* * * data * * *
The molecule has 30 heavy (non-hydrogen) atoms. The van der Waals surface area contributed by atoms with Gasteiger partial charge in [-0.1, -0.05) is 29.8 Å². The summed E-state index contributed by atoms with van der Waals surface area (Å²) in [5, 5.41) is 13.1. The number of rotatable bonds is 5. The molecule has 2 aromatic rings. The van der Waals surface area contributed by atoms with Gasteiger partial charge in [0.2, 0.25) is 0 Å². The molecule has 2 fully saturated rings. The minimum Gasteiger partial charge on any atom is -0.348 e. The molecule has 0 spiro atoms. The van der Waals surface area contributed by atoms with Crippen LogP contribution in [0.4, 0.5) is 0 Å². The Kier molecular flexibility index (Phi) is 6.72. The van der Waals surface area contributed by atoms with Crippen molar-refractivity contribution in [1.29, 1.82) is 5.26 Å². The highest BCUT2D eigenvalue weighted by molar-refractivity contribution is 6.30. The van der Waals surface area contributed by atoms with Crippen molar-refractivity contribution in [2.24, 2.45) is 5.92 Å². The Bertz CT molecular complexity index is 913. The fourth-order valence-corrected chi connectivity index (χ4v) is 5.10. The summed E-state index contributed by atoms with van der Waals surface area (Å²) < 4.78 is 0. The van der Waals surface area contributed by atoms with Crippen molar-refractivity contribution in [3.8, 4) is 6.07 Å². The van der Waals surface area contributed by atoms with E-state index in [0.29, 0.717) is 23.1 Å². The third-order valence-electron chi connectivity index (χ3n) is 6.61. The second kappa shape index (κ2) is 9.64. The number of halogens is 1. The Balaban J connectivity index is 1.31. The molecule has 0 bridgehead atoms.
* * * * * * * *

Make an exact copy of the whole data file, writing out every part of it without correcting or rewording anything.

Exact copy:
The molecule has 30 heavy (non-hydrogen) atoms. The van der Waals surface area contributed by atoms with Gasteiger partial charge in [-0.1, -0.05) is 29.8 Å². The summed E-state index contributed by atoms with van der Waals surface area (Å²) in [5, 5.41) is 13.1. The number of rotatable bonds is 5. The molecule has 2 aromatic rings. The van der Waals surface area contributed by atoms with Gasteiger partial charge in [0.2, 0.25) is 0 Å². The molecule has 2 fully saturated rings. The minimum Gasteiger partial charge on any atom is -0.348 e. The molecule has 0 spiro atoms. The van der Waals surface area contributed by atoms with Crippen LogP contribution in [0.4, 0.5) is 0 Å². The Kier molecular flexibility index (Phi) is 6.72. The van der Waals surface area contributed by atoms with Crippen molar-refractivity contribution in [1.29, 1.82) is 5.26 Å². The highest BCUT2D eigenvalue weighted by molar-refractivity contribution is 6.30. The van der Waals surface area contributed by atoms with Crippen molar-refractivity contribution in [2.24, 2.45) is 5.92 Å². The Bertz CT molecular complexity index is 913. The fourth-order valence-corrected chi connectivity index (χ4v) is 5.10. The summed E-state index contributed by atoms with van der Waals surface area (Å²) < 4.78 is 0. The van der Waals surface area contributed by atoms with Crippen molar-refractivity contribution in [3.8, 4) is 6.07 Å². The van der Waals surface area contributed by atoms with E-state index in [0.29, 0.717) is 23.1 Å². The third-order valence-electron chi connectivity index (χ3n) is 6.61. The second kappa shape index (κ2) is 9.64. The number of halogens is 1. The Balaban J connectivity index is 1.31. The molecule has 0 bridgehead atoms.